Orders to Show Cause and Contempt

There are penalties for ignoring orders made by Utah courts in divorce, custody, or other family law cases. If you are waiting for child support, alimony, or money from someone, this is good news. It is also good news if the other parent is giving you trouble with custody or parent time. But, if you are the one behind on payments or creating custody problems, it is bad news.

Either way, the attorneys at Christensen Law can give you a hand. You will need help putting your case together or preparing your defense. If you are putting a case together, legal assistance can be a good investment. If you are defending, assistance can help you avoid penalties. Each case is unique, but below are some general tips that may be helpful. Our firm offers free half- hour consultations if you would like to delve into your specifics.

Documentation is Key

If you want to prove that the other party has done something wrong, you need to prove it. Vague allegations or defenses are not ideal. If you are facing an accusation that you have not made payments, your best defense is proofs of payment. If you are being denied parent time, you will want to show up a calendar.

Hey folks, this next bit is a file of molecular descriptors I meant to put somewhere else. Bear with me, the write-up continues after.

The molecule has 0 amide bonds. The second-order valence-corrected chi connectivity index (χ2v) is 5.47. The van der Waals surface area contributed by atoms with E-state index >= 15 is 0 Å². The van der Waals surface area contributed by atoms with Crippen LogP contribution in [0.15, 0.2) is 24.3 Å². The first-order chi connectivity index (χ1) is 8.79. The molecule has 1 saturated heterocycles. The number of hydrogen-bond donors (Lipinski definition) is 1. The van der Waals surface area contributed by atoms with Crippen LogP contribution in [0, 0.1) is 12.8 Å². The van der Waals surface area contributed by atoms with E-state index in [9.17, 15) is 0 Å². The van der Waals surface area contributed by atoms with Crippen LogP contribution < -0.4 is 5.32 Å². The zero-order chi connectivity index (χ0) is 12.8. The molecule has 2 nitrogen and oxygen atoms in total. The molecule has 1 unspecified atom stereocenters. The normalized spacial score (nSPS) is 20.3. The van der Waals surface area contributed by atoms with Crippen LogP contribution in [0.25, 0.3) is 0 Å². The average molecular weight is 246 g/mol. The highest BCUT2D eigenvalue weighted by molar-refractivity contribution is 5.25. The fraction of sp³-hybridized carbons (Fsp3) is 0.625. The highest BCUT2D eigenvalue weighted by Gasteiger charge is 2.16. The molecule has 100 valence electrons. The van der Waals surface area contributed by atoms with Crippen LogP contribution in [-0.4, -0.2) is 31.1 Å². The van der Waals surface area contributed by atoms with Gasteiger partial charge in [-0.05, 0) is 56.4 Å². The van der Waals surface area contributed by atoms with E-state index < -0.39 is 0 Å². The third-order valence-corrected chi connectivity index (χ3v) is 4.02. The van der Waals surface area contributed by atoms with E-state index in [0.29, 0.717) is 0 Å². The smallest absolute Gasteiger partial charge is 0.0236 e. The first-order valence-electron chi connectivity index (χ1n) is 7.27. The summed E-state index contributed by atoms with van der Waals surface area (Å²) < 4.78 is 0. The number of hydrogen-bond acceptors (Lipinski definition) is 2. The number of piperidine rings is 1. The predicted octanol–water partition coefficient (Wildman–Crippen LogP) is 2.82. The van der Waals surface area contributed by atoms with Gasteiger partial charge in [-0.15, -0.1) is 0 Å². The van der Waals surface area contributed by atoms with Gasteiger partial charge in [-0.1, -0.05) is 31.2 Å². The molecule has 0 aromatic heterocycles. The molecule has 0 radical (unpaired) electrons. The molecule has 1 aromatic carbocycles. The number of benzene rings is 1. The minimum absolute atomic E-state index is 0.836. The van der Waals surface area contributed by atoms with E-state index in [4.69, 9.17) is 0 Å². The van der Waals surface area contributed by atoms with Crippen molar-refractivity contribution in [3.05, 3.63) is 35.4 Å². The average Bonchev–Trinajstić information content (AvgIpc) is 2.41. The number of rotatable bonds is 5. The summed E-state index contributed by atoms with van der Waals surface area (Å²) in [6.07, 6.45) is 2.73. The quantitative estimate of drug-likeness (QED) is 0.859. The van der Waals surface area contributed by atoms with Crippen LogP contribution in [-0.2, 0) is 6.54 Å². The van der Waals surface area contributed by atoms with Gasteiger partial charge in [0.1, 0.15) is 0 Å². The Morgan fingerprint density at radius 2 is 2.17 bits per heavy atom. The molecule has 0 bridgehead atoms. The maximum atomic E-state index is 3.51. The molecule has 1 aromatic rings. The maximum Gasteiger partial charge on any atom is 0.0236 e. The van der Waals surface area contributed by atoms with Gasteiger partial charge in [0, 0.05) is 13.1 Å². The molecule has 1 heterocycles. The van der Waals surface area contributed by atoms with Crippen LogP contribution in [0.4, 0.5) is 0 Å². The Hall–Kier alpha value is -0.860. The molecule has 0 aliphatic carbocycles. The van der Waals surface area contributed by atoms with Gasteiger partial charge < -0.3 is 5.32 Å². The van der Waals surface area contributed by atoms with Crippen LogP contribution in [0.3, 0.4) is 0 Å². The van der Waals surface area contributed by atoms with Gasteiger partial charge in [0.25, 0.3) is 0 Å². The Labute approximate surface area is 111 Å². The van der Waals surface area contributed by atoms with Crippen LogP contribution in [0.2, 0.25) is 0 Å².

Make it Worth Your Time or Your Attorney’s Time

Attorney fees for order to show cause documents and the hearings can easily exceed $1,000-$2,000. This is particularly true if the attorney and his/her staff must sift through a lot of material. Therefore, you might not want to bring an order to show cause for small things. However, the prevailing party is sometimes awarded attorney fees. Though, the other party might not be paying child support or alimony because of a lack of money. In which case, it might not be worth putting them in a position where they spend money on an attorney.

You Must Prove Specific Things

Courts do not penalize people just because the opposing party is unhappy or does not like them. The complaining party must prove the specific elements of contempt. Generally, they need to show the other party knew of the order, failed/refused to comply, and could have complied.